The company is aggrieved with the ruling of Justice John Mutungi and now wants the appellate court re-evaluate the decision.
The company’s director Jacob Juma, says that the judgment is flawed and the court did not address the issue as contained in the application for judicial review.
Juma says that the company had complied with requirements which included an Environmental Impact Assessment study report for the proposed Mrima Hill niobium and associated rare earth mining.
He argues that the court did not take into account several issues raised in the application.
Cortec lawyer Nelson Havi had told the court that the mining company had complied with the requirement under the Forest Act and the National Environment Management Authority (NEMA) pointing out that the decision by Balala to order the cancellation of the license was unlawful and ought to be quashed by the court.
Havi submitted that the action by the Cabinet Secretary is amenable to judicial review proceedings, which the applicant has properly applied to have the same set aside.
He said the applicant had made all the requirements as set out under the mining Act, saying it’s the Commissioner of Mining and Geology who ought to summon the management of Cortec if there was non-compliance to regulation and rules and not the minister.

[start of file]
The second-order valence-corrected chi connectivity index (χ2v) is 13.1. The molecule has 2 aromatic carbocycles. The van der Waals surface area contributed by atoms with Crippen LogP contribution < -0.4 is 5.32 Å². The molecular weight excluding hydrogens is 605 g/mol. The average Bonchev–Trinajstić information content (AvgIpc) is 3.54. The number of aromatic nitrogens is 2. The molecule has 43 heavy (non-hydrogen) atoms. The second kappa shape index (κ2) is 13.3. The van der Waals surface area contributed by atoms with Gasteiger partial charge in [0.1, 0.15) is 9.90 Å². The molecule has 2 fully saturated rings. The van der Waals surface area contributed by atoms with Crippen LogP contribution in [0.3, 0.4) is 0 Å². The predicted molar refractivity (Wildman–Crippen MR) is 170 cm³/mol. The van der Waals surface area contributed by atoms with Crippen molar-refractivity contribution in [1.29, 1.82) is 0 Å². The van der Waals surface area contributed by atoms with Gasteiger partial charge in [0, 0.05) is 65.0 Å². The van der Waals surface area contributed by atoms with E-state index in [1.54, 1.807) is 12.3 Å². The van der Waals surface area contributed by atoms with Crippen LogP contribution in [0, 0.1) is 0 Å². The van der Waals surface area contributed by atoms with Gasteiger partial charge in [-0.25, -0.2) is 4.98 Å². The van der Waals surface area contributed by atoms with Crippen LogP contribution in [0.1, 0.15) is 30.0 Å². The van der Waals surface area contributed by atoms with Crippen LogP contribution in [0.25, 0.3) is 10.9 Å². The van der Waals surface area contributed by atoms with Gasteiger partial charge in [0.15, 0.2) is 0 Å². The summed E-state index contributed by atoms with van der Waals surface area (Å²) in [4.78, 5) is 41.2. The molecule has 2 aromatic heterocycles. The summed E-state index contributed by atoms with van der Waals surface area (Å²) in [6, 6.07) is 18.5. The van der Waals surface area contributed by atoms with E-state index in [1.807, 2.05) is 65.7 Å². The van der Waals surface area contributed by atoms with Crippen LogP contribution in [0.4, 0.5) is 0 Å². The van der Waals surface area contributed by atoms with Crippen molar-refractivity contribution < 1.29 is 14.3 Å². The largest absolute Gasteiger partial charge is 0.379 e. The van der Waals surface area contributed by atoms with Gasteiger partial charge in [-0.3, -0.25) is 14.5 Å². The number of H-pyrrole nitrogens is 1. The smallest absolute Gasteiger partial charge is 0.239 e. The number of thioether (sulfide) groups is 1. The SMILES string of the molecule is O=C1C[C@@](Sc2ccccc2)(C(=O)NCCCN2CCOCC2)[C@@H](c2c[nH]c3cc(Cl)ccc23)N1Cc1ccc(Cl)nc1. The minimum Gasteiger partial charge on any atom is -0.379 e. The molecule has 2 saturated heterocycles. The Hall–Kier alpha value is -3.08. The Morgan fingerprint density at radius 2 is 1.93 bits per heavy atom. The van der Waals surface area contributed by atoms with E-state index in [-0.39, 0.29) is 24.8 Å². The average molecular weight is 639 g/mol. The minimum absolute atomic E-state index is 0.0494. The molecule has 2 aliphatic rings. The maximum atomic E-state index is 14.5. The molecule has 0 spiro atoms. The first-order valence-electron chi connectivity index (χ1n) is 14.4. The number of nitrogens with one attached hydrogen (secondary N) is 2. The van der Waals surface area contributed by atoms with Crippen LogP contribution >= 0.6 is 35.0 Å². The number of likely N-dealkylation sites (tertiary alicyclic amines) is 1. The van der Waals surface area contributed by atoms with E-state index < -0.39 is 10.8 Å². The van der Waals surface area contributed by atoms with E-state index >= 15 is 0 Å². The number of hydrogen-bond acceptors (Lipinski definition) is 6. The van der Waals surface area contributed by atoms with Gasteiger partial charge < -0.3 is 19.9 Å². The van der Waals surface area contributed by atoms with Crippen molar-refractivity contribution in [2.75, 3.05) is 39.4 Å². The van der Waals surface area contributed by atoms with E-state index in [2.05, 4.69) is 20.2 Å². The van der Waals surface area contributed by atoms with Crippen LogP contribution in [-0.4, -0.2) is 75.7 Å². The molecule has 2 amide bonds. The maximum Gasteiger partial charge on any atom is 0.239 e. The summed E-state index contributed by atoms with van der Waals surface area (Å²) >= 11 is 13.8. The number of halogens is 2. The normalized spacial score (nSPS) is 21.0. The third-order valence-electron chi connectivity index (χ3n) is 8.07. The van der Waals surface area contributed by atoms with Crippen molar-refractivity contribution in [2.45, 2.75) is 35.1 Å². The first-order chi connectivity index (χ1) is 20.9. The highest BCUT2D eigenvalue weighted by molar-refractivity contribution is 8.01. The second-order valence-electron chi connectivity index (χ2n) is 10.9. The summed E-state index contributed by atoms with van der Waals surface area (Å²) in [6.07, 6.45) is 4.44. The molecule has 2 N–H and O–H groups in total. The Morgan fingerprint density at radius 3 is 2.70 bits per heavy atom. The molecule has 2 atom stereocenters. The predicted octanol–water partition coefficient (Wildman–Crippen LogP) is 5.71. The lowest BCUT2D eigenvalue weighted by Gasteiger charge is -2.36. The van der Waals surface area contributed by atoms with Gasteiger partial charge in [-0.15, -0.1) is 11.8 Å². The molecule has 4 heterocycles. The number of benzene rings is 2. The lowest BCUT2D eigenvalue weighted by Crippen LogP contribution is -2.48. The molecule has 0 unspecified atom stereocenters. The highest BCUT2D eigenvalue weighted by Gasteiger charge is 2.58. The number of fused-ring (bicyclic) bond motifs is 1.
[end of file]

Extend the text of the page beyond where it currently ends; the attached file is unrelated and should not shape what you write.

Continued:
The High Court on Friday, upheld its decision to revoke mining licenses issued in 2013 to Cortec Mining Kenya Limited to explore minerals in Mrima Hills, Kwale County on grounds that the firm had indeed been given the license unprocedurally.
Following the ruling Balala announced that no private firm or individual will be allowed to explore minerals at Mrima Hills in Kwale County and will now be done by the State through the National Mining Corporation which is yet to be formed.
“Not even Cortec or any other company will be allowed to do exploration at Mrima. It will be handled on behalf of the people of Kenya and especially the people of Mrima and Kwale County as a whole,” Balala said.
The minerals are estimated to be worth excess of $600 billion but following the new developments, the CS says the next step will now be to appoint a team of geologists who will get the actual value of the minerals.